Massachusetts U.S. Reps. Katherine Clark, Ayanna Pressley and over a dozen other House Democrats were arrested Tuesday for blocking traffic at a protest outside the Supreme Court criticizing the ruling last month that ended the constitutional right to an abortion for Americans.
"That's what we call good trouble," Clark's campaign account tweeted Tuesday afternoon, paraphrasing the late civil rights leader and former colleague John Lewis.
U.S. Capitol Police said in a tweet Tuesday afternoon its officers made a total of 34 arrests, including 16 member of Congress.
"It is against the law to block traffic, so officers are going to give our standard three warnings before they start making arrests," police tweeted at 1:18 p.m., adding minutes later that officers had begun making arrests to clear the road.
"Some of the demonstrators are refusing to get out of the street, so we are starting to make arrests," police account said.
At 1:35 p.m., Capitol Police officials tweeted that the demonstration was over.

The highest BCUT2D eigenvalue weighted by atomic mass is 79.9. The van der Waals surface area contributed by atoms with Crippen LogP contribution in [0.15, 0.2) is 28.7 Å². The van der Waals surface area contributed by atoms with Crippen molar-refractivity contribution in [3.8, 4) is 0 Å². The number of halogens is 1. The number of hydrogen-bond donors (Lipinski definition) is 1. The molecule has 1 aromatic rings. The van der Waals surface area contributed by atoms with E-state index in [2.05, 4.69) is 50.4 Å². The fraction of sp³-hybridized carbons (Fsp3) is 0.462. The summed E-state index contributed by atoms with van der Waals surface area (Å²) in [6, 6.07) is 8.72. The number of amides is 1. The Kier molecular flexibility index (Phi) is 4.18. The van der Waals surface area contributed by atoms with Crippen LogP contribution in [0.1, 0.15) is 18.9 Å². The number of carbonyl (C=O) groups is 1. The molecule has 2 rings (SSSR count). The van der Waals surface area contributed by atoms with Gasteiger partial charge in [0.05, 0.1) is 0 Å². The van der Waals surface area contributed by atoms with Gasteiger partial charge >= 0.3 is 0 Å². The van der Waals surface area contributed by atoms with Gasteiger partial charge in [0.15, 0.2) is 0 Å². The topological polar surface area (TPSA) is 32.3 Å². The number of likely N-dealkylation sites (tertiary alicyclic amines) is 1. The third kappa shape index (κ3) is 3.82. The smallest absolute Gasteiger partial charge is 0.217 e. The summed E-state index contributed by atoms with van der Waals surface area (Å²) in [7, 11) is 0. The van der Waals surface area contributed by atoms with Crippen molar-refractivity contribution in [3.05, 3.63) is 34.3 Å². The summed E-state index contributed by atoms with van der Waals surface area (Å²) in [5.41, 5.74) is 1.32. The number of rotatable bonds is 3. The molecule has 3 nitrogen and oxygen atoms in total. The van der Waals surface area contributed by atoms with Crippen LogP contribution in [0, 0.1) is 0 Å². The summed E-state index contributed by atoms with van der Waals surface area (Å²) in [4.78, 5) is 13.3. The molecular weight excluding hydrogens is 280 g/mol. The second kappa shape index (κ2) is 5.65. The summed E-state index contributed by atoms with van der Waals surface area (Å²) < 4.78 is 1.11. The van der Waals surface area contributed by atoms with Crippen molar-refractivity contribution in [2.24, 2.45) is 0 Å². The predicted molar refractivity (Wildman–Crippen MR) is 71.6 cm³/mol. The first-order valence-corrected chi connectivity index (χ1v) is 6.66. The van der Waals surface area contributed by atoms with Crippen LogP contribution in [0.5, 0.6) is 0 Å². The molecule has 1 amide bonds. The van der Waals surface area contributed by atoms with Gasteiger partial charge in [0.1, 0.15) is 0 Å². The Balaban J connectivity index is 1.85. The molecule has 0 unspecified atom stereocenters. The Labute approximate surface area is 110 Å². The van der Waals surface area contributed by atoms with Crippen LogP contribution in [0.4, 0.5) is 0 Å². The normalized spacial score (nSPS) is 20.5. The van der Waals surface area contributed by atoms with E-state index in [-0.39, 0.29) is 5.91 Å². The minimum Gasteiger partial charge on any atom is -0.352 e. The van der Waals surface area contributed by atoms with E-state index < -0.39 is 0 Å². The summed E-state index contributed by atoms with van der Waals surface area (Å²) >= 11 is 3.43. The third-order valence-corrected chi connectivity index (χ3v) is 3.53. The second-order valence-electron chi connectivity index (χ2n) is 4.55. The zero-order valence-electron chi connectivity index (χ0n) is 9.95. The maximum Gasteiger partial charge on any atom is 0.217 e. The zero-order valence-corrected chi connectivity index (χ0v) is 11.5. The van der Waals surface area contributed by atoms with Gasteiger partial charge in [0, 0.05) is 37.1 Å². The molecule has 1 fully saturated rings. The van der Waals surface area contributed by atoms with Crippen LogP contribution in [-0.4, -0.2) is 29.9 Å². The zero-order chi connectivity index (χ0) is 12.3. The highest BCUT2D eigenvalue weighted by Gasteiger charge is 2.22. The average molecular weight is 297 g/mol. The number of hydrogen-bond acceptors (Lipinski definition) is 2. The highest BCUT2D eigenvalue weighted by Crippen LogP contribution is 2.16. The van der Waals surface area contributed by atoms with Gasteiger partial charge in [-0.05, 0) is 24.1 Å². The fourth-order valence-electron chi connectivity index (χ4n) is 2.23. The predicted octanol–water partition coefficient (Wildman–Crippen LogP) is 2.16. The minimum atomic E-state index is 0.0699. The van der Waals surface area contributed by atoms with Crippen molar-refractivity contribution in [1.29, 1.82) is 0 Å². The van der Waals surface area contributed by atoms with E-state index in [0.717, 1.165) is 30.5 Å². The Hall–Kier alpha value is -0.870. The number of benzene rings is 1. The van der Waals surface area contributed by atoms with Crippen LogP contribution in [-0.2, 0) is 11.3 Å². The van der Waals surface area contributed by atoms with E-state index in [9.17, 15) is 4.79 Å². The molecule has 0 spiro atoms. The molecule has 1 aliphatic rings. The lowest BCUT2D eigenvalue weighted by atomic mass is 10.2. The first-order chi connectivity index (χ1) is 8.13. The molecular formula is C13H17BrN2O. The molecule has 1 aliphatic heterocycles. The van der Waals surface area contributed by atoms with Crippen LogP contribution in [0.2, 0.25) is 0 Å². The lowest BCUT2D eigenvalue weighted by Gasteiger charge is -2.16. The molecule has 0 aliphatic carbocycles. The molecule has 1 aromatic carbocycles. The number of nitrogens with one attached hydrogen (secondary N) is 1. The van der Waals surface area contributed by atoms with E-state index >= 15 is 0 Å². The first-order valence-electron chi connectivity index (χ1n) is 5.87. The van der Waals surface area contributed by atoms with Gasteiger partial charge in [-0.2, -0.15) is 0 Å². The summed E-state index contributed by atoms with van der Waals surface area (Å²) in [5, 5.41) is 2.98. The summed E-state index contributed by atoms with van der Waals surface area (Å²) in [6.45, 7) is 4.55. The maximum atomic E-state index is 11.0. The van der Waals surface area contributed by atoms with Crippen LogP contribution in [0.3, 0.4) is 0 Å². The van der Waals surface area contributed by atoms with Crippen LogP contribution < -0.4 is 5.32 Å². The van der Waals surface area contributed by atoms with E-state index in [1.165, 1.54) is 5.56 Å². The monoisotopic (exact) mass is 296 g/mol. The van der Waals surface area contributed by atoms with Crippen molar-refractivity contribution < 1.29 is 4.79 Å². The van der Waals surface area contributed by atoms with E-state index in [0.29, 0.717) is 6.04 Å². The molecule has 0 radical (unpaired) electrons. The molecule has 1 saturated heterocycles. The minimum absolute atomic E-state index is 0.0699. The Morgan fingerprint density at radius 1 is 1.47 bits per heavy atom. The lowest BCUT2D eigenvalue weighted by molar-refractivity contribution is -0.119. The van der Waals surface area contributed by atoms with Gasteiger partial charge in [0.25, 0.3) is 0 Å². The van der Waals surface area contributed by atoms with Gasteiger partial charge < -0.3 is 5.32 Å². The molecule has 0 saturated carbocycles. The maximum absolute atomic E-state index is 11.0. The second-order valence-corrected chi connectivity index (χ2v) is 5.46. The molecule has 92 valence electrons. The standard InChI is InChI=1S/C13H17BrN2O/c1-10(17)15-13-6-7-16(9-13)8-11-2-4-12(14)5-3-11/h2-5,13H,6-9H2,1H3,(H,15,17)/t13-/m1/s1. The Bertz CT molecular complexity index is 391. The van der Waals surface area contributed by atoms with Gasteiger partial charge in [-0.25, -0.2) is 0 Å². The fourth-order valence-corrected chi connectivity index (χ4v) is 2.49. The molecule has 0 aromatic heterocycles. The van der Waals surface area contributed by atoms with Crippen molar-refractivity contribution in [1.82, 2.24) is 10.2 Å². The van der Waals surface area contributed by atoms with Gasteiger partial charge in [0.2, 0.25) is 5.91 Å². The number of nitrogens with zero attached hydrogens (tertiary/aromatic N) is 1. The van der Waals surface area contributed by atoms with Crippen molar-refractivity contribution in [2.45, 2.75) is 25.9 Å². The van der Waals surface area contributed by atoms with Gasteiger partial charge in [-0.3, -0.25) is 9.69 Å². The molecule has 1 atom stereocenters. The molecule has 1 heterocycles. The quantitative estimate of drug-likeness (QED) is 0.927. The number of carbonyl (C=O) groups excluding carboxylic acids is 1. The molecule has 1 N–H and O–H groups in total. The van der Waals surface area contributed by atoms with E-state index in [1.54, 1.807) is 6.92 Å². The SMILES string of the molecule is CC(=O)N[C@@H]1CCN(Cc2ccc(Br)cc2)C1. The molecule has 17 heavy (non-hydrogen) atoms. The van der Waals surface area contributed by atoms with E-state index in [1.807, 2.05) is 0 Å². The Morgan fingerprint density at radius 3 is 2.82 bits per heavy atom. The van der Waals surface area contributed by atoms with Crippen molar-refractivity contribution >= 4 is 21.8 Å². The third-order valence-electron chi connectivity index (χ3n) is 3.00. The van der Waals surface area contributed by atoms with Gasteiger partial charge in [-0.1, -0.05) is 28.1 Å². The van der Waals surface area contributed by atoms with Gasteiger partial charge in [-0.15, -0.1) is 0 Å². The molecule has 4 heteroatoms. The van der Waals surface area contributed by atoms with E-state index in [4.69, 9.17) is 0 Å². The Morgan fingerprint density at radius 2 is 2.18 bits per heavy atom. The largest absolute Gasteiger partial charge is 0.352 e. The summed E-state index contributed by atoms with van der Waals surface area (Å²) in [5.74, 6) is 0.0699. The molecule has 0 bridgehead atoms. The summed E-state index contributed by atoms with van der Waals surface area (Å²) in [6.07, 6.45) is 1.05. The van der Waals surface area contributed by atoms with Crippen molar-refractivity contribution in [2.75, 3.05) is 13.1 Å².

Pressley's office also released a statement confirming her participation in the protest and subsequent arrest.
“Today, Congresswoman Pressley joined her colleagues and grassroots advocates for a non-violent civil disobedience to protest the Supreme Court’s cruel and callous decision to overturn Roe v. Wade and strip away abortion rights for everyone who calls America home,” Pressley spokesperson Ricardo Sánchez said in the statement. “She, along with several of her colleagues, was arrested as part of the peaceful demonstration and is currently in custody of the U.S. Capitol Police. We will share more information as soon as it becomes available.”
Pressley later tweeted out a short video of her being escorted by an officer, writing "Abortion rights are human rights and I'm not letting up in this fight."
"They can arrest me, but we won’t allow them to arrest freedom," she wrote.
Clark and Pressley were released from police custody Tuesday. Both were ordered to pay fines.
This article was originally published on July 19, 2022.